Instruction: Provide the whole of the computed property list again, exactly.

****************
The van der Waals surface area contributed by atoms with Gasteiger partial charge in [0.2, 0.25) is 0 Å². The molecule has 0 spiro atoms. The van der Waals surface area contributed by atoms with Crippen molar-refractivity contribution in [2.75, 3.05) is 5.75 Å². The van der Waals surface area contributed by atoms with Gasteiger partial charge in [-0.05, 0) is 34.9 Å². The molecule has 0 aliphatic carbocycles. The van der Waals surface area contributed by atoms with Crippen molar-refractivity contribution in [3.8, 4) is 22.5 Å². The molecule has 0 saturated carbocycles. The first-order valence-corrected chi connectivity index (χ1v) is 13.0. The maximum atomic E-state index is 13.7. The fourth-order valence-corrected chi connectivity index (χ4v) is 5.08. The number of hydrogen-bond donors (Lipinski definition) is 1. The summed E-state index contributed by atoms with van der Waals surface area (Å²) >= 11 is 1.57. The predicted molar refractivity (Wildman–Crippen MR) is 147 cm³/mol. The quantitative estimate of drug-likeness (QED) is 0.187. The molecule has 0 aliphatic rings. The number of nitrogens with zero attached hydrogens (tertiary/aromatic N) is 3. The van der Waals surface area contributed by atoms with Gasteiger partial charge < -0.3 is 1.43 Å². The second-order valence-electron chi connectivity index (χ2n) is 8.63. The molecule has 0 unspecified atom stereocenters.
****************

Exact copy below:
The van der Waals surface area contributed by atoms with Gasteiger partial charge in [0.2, 0.25) is 0 Å². The molecule has 0 spiro atoms. The van der Waals surface area contributed by atoms with Crippen molar-refractivity contribution in [2.75, 3.05) is 5.75 Å². The van der Waals surface area contributed by atoms with Gasteiger partial charge in [-0.05, 0) is 34.9 Å². The molecule has 0 aliphatic carbocycles. The van der Waals surface area contributed by atoms with Crippen molar-refractivity contribution in [3.8, 4) is 22.5 Å². The molecule has 0 saturated carbocycles. The first-order valence-corrected chi connectivity index (χ1v) is 13.0. The maximum atomic E-state index is 13.7. The fourth-order valence-corrected chi connectivity index (χ4v) is 5.08. The number of hydrogen-bond donors (Lipinski definition) is 1. The summed E-state index contributed by atoms with van der Waals surface area (Å²) >= 11 is 1.57. The predicted molar refractivity (Wildman–Crippen MR) is 147 cm³/mol. The quantitative estimate of drug-likeness (QED) is 0.187. The molecule has 0 aliphatic rings. The number of nitrogens with zero attached hydrogens (tertiary/aromatic N) is 3. The van der Waals surface area contributed by atoms with Gasteiger partial charge < -0.3 is 1.43 Å². The second-order valence-electron chi connectivity index (χ2n) is 8.63. The molecule has 0 unspecified atom stereocenters.